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    Shut off the gas at the meter, (Obvious) remove all piping necessary back to area desired. Use the yellow Teflon tape, because it is approved and has consistent thickness, or use Teflon pipe dope. Use a black pipe CAP do not use a plug in a fitting.(some jurisdictions do not allow the use of pipe plugs on gas piping due to the plug possibly cracking the fitting if tightened to tight.)

    Turn the gas back on and use a 50%mixture of dish washing soap and water and spray all piping connections that have been disturbed. If no bubbles show up, go to the meter and turn on the gas and observe the lowest meter needle for movement for five minutes, if you have no movement of the meter then the piping system is sound and you can relight the pilots on the water heater or any other appliances.

    another concern on the fireplace is that the damper is normally removed or pinned open when a gas insert is installed, you may want to have it reinserted or made so that it can be closed when you are not burning your fireplace. An open fireplace will double the infiltration of outside air to the house


    The question of using normal or yellow Teflon tape has to do with the thickness of the tape. The yellow tape is thicker and meets specifications set by the AGA for gas piping.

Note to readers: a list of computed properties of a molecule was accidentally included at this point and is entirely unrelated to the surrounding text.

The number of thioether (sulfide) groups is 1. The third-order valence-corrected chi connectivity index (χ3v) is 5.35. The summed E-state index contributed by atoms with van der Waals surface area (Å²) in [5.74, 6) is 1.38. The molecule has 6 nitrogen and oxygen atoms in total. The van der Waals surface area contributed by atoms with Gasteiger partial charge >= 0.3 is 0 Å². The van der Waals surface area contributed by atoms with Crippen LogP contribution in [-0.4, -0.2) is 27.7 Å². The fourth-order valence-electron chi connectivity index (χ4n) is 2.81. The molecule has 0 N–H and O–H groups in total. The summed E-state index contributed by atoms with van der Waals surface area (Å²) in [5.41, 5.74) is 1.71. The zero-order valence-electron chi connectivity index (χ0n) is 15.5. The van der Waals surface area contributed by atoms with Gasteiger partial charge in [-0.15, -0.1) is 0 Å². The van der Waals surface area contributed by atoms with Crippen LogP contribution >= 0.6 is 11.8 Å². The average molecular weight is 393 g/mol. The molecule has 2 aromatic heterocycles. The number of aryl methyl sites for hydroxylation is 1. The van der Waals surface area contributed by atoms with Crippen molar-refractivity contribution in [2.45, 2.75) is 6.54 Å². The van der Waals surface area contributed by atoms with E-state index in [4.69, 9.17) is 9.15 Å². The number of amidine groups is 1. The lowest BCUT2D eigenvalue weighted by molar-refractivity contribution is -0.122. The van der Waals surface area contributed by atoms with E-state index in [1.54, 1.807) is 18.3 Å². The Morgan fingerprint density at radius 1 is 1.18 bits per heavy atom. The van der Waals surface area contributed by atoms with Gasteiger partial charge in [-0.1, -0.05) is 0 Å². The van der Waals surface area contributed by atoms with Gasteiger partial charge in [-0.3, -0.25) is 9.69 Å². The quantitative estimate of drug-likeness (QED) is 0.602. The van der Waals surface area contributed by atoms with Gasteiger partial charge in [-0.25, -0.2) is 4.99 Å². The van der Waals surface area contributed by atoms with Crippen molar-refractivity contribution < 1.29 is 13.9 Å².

Functionally you could use the white tape if you used enough wraps to get the thickness of the yellow tape but it is not approved for use on gas piping and could possibly cause a question in case of a fire on you insurance.
    Last edited by master53yoda; 02-11-2009 at 04:07 PM.
    Art

    If you don't want to know, Don't ask

    If I could come back as anyone one in history, It would be the man I could have been and wasn't....

  4. #4
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    I can't add much, you've got some good replies already. The only thing that I would add is that my success rate with the pipe dope is better than with the teflon tape. The pipe dope is messy and will probably cost a little bit more, but worth it IMO. It's not a hard job, just follow the instructions above and take your time.